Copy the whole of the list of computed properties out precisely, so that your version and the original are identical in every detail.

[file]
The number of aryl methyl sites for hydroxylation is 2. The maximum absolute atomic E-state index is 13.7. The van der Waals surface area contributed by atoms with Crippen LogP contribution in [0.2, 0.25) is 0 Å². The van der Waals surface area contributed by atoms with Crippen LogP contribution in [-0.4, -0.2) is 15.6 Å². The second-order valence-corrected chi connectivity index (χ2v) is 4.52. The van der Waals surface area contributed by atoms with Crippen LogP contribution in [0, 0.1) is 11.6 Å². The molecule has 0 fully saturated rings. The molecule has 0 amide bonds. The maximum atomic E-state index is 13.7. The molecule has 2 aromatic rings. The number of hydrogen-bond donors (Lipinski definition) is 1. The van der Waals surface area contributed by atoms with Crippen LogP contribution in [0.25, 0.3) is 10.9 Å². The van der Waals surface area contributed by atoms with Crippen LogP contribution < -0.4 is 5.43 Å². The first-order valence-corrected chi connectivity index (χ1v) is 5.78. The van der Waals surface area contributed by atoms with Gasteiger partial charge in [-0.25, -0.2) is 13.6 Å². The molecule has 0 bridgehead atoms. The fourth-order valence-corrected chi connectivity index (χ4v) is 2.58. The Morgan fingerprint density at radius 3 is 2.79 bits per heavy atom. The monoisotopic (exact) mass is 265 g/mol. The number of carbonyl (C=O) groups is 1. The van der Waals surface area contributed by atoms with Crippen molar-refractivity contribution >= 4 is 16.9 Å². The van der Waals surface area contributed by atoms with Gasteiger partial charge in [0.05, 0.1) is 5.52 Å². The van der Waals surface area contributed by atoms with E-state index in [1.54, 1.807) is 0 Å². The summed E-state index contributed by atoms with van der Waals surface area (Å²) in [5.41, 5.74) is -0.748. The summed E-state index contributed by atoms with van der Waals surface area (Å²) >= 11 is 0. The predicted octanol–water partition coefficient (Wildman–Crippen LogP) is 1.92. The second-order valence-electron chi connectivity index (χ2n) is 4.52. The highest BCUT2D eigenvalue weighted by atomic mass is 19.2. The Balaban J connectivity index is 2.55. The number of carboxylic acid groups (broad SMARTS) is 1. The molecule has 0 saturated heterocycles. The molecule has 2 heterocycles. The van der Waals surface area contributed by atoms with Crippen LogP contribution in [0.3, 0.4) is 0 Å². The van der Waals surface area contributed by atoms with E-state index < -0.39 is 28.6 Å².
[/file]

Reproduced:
The number of aryl methyl sites for hydroxylation is 2. The maximum absolute atomic E-state index is 13.7. The van der Waals surface area contributed by atoms with Crippen LogP contribution in [0.2, 0.25) is 0 Å². The van der Waals surface area contributed by atoms with Crippen LogP contribution in [-0.4, -0.2) is 15.6 Å². The second-order valence-corrected chi connectivity index (χ2v) is 4.52. The van der Waals surface area contributed by atoms with Crippen LogP contribution in [0, 0.1) is 11.6 Å². The molecule has 0 fully saturated rings. The molecule has 0 amide bonds. The maximum atomic E-state index is 13.7. The molecule has 2 aromatic rings. The number of hydrogen-bond donors (Lipinski definition) is 1. The van der Waals surface area contributed by atoms with Crippen LogP contribution in [0.25, 0.3) is 10.9 Å². The van der Waals surface area contributed by atoms with Crippen LogP contribution < -0.4 is 5.43 Å². The first-order valence-corrected chi connectivity index (χ1v) is 5.78. The van der Waals surface area contributed by atoms with Gasteiger partial charge in [-0.25, -0.2) is 13.6 Å². The molecule has 0 bridgehead atoms. The fourth-order valence-corrected chi connectivity index (χ4v) is 2.58. The Morgan fingerprint density at radius 3 is 2.79 bits per heavy atom. The monoisotopic (exact) mass is 265 g/mol. The number of carbonyl (C=O) groups is 1. The van der Waals surface area contributed by atoms with Crippen molar-refractivity contribution >= 4 is 16.9 Å². The van der Waals surface area contributed by atoms with Gasteiger partial charge in [0.05, 0.1) is 5.52 Å². The van der Waals surface area contributed by atoms with E-state index in [1.54, 1.807) is 0 Å². The summed E-state index contributed by atoms with van der Waals surface area (Å²) in [5.41, 5.74) is -0.748. The summed E-state index contributed by atoms with van der Waals surface area (Å²) >= 11 is 0. The predicted octanol–water partition coefficient (Wildman–Crippen LogP) is 1.92. The second-order valence-electron chi connectivity index (χ2n) is 4.52. The highest BCUT2D eigenvalue weighted by atomic mass is 19.2. The Balaban J connectivity index is 2.55. The number of carboxylic acid groups (broad SMARTS) is 1. The molecule has 0 saturated heterocycles. The molecule has 2 heterocycles. The van der Waals surface area contributed by atoms with Crippen LogP contribution in [0.3, 0.4) is 0 Å². The van der Waals surface area contributed by atoms with E-state index < -0.39 is 28.6 Å².